Capitalist financial crisis September 2008

Financial crisis: working families need protection

IR and labour law policy issues in other posts commenting on the Labor governmen cannot but be connected to the capitalist crisis dramatically unfolding with bank and business crashes daily. It is on-going and impacting on working families.

This is clear reading the weekend’s press, following Stephen Long daily on the ABC and taking note of the financial economist Steve Keen and New Matilda comments crash-and-burn-wall-st-burn and economist John Quiggin

At the time of writing the ‘Wall-St’ bail-out is not yet finalised, but even when US finace capital is subsidised, still the crisis will get more severe as US and world-wide recession deepens. Hope for stability, recovery, growth etc is a long way away.

I fear that working families will bear too much of the burden of the greed of the rich financiers.

What is startling is the Rudd government’s disconnect with this most severe capitalist financial crisis in that the planned IR and labour law reforms for Fair Work Australia should be even more designed to meet the needs and to protect the interests of working families.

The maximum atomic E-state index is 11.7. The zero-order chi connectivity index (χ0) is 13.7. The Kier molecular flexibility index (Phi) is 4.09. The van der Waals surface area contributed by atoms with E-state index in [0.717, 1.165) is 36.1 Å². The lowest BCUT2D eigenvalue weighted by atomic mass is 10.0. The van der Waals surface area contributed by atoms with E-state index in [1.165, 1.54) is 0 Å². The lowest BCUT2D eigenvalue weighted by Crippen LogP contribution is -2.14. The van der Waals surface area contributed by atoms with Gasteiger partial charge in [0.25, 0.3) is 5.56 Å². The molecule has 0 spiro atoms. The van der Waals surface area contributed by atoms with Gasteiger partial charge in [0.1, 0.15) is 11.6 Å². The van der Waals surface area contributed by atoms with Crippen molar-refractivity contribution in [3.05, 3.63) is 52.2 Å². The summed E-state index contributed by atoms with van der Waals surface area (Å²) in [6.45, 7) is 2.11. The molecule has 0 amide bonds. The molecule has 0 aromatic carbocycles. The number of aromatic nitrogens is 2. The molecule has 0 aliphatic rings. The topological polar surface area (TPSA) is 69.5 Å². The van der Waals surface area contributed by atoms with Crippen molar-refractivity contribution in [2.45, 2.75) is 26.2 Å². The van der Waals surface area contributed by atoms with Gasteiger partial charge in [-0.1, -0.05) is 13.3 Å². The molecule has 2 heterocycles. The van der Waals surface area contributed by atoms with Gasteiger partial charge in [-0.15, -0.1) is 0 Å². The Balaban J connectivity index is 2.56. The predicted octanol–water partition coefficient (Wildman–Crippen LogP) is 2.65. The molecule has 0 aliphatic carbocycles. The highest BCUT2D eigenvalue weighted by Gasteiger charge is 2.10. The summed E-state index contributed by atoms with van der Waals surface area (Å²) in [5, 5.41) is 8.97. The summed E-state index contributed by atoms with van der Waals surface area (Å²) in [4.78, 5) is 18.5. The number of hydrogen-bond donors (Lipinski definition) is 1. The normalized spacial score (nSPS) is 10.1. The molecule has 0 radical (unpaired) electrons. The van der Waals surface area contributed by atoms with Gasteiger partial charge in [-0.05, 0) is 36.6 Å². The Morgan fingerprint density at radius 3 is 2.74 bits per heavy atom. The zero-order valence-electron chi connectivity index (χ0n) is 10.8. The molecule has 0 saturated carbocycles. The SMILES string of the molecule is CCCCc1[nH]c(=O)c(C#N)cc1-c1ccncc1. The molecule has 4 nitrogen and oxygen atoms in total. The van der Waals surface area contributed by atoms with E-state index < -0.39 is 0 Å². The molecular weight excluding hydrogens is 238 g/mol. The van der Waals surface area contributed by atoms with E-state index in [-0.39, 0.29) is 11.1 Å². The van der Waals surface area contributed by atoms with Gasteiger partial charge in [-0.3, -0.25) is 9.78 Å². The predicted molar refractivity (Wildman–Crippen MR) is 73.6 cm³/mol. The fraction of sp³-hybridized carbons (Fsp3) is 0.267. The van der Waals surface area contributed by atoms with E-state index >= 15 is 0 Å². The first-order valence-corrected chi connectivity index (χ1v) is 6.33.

Higher unemployment with increasing redundancies in many sectors and individual debt pressures will increase and looking after ordinary people must feature.

But the pressure on DPM Julia Gillard is from business now saying that with the crisis they will not be able to afford new workplace reforms. The press reports industry lobbyists are renewing pressure to ensure even much more of WorkChoices remains. But the reverse ought to be happening. DPM Julia Gillard repeats that WorkChoices is going, but what YRAW activists know of the plans this is just ‘spin’.

On a related point, all agree on the necessity of the bail-out for the US Banks. This is the main focus. Another focus that is widespead is like the US union movement AFL-CIO ( same as the ACTU) campaigns for changes that benefit working families (I recieve campaign updates):

‘George Bush, Henry Paulson and Ben Bernanke came to Congress last weekend with a request for a $700 billion blank check to bail out Wall Street. Thankfully, our allies in Congress are pushing back against this dangerous and ill-conceived bill.